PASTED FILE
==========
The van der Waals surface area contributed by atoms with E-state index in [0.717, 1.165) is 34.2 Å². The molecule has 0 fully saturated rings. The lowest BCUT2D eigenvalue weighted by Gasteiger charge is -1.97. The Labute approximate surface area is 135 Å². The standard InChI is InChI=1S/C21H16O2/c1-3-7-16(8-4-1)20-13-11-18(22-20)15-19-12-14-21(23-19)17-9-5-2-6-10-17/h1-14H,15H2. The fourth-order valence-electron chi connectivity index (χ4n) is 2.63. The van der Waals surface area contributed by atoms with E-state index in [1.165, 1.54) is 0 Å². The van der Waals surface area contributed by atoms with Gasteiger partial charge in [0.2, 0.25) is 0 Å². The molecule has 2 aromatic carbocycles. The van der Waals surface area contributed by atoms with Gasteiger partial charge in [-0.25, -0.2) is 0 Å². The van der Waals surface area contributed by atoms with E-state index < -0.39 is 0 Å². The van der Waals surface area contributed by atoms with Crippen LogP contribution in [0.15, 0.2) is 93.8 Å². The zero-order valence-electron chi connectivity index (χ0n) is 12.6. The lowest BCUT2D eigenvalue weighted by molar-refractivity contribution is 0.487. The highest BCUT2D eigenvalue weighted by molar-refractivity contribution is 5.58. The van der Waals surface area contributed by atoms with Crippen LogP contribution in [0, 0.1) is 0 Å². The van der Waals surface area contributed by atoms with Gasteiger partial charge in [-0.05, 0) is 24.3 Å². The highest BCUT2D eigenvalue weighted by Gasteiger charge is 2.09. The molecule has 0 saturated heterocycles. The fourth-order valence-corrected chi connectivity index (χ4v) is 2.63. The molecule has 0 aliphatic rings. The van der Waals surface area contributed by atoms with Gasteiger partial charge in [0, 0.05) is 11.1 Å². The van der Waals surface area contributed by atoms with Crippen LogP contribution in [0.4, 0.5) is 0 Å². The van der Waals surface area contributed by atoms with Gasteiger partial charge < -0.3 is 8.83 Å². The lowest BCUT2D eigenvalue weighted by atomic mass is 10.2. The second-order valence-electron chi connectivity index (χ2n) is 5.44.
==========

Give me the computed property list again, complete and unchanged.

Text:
The van der Waals surface area contributed by atoms with E-state index in [0.717, 1.165) is 34.2 Å². The molecule has 0 fully saturated rings. The lowest BCUT2D eigenvalue weighted by Gasteiger charge is -1.97. The Labute approximate surface area is 135 Å². The standard InChI is InChI=1S/C21H16O2/c1-3-7-16(8-4-1)20-13-11-18(22-20)15-19-12-14-21(23-19)17-9-5-2-6-10-17/h1-14H,15H2. The fourth-order valence-electron chi connectivity index (χ4n) is 2.63. The van der Waals surface area contributed by atoms with E-state index in [1.165, 1.54) is 0 Å². The van der Waals surface area contributed by atoms with Gasteiger partial charge in [0.2, 0.25) is 0 Å². The molecule has 2 aromatic carbocycles. The van der Waals surface area contributed by atoms with Gasteiger partial charge in [-0.25, -0.2) is 0 Å². The van der Waals surface area contributed by atoms with E-state index < -0.39 is 0 Å². The van der Waals surface area contributed by atoms with Crippen LogP contribution in [0.15, 0.2) is 93.8 Å². The zero-order valence-electron chi connectivity index (χ0n) is 12.6. The lowest BCUT2D eigenvalue weighted by molar-refractivity contribution is 0.487. The highest BCUT2D eigenvalue weighted by molar-refractivity contribution is 5.58. The van der Waals surface area contributed by atoms with Crippen LogP contribution in [0, 0.1) is 0 Å². The van der Waals surface area contributed by atoms with Gasteiger partial charge in [-0.05, 0) is 24.3 Å². The highest BCUT2D eigenvalue weighted by Gasteiger charge is 2.09. The molecule has 0 saturated heterocycles. The fourth-order valence-corrected chi connectivity index (χ4v) is 2.63. The molecule has 0 aliphatic rings. The van der Waals surface area contributed by atoms with Gasteiger partial charge in [0, 0.05) is 11.1 Å². The van der Waals surface area contributed by atoms with Crippen LogP contribution in [0.4, 0.5) is 0 Å². The van der Waals surface area contributed by atoms with Gasteiger partial charge < -0.3 is 8.83 Å². The lowest BCUT2D eigenvalue weighted by atomic mass is 10.2. The second-order valence-electron chi connectivity index (χ2n) is 5.44.